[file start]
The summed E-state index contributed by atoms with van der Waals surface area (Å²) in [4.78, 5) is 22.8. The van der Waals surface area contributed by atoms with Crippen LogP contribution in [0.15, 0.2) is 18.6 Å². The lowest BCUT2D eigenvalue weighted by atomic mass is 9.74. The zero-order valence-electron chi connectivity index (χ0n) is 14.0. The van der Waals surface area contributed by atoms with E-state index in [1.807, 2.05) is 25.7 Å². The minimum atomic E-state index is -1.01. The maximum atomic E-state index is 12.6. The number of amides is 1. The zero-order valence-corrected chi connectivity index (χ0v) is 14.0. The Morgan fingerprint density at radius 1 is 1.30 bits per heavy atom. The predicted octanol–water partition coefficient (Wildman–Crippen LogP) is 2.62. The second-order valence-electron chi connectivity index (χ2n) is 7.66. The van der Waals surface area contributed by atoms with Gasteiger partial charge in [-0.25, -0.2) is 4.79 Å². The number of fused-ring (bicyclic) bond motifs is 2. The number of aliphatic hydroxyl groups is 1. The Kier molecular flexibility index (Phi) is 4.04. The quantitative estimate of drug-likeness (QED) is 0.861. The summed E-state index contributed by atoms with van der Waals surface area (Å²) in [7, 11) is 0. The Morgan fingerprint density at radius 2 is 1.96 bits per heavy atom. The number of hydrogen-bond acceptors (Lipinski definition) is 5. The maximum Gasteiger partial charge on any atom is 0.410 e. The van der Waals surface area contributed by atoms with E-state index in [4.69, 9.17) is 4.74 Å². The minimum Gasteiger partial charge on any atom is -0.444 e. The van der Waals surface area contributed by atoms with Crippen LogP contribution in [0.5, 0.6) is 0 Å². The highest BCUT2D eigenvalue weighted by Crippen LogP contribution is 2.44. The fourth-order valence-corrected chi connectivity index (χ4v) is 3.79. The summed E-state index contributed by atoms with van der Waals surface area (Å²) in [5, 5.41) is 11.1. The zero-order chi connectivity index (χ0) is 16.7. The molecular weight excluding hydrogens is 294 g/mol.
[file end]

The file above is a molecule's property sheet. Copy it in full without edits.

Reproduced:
The summed E-state index contributed by atoms with van der Waals surface area (Å²) in [4.78, 5) is 22.8. The van der Waals surface area contributed by atoms with Crippen LogP contribution in [0.15, 0.2) is 18.6 Å². The lowest BCUT2D eigenvalue weighted by atomic mass is 9.74. The zero-order valence-electron chi connectivity index (χ0n) is 14.0. The van der Waals surface area contributed by atoms with E-state index in [1.807, 2.05) is 25.7 Å². The minimum atomic E-state index is -1.01. The maximum atomic E-state index is 12.6. The number of amides is 1. The zero-order valence-corrected chi connectivity index (χ0v) is 14.0. The Morgan fingerprint density at radius 1 is 1.30 bits per heavy atom. The predicted octanol–water partition coefficient (Wildman–Crippen LogP) is 2.62. The second-order valence-electron chi connectivity index (χ2n) is 7.66. The van der Waals surface area contributed by atoms with Gasteiger partial charge in [-0.25, -0.2) is 4.79 Å². The number of fused-ring (bicyclic) bond motifs is 2. The number of aliphatic hydroxyl groups is 1. The Kier molecular flexibility index (Phi) is 4.04. The quantitative estimate of drug-likeness (QED) is 0.861. The summed E-state index contributed by atoms with van der Waals surface area (Å²) in [7, 11) is 0. The Morgan fingerprint density at radius 2 is 1.96 bits per heavy atom. The number of hydrogen-bond acceptors (Lipinski definition) is 5. The maximum Gasteiger partial charge on any atom is 0.410 e. The van der Waals surface area contributed by atoms with E-state index in [4.69, 9.17) is 4.74 Å². The minimum Gasteiger partial charge on any atom is -0.444 e. The van der Waals surface area contributed by atoms with Crippen LogP contribution in [0.5, 0.6) is 0 Å². The highest BCUT2D eigenvalue weighted by Crippen LogP contribution is 2.44. The fourth-order valence-corrected chi connectivity index (χ4v) is 3.79. The summed E-state index contributed by atoms with van der Waals surface area (Å²) in [5, 5.41) is 11.1. The zero-order chi connectivity index (χ0) is 16.7. The molecular weight excluding hydrogens is 294 g/mol.